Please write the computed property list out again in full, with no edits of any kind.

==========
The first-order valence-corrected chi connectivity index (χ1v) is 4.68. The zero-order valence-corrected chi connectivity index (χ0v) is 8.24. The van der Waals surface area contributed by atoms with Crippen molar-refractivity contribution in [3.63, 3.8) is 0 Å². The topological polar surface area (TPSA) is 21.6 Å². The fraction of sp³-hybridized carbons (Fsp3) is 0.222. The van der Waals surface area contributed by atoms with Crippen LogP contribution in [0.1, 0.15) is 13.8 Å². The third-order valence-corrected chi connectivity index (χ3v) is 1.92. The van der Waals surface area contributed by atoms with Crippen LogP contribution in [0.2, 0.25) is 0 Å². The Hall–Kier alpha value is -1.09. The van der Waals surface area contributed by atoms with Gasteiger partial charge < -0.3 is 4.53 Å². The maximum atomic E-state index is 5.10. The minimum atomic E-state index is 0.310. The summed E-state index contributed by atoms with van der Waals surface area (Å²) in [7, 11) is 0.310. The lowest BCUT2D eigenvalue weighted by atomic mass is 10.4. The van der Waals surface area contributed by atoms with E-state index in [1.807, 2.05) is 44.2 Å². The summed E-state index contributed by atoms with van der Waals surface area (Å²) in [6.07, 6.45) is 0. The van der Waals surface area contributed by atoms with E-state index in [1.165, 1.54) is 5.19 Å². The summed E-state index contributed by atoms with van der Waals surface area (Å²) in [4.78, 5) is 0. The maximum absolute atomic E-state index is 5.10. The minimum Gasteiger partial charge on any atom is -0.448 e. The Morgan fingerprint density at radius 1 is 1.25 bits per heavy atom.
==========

The first-order valence-corrected chi connectivity index (χ1v) is 4.68. The zero-order valence-corrected chi connectivity index (χ0v) is 8.24. The van der Waals surface area contributed by atoms with Crippen molar-refractivity contribution in [3.63, 3.8) is 0 Å². The topological polar surface area (TPSA) is 21.6 Å². The fraction of sp³-hybridized carbons (Fsp3) is 0.222. The van der Waals surface area contributed by atoms with Crippen LogP contribution in [0.1, 0.15) is 13.8 Å². The third-order valence-corrected chi connectivity index (χ3v) is 1.92. The van der Waals surface area contributed by atoms with Crippen LogP contribution in [0.2, 0.25) is 0 Å². The Hall–Kier alpha value is -1.09. The van der Waals surface area contributed by atoms with Gasteiger partial charge < -0.3 is 4.53 Å². The maximum atomic E-state index is 5.10. The minimum atomic E-state index is 0.310. The summed E-state index contributed by atoms with van der Waals surface area (Å²) in [7, 11) is 0.310. The lowest BCUT2D eigenvalue weighted by atomic mass is 10.4. The van der Waals surface area contributed by atoms with E-state index in [1.807, 2.05) is 44.2 Å². The summed E-state index contributed by atoms with van der Waals surface area (Å²) in [6.07, 6.45) is 0. The van der Waals surface area contributed by atoms with E-state index in [1.165, 1.54) is 5.19 Å². The summed E-state index contributed by atoms with van der Waals surface area (Å²) in [4.78, 5) is 0. The maximum absolute atomic E-state index is 5.10. The minimum Gasteiger partial charge on any atom is -0.448 e. The Morgan fingerprint density at radius 1 is 1.25 bits per heavy atom.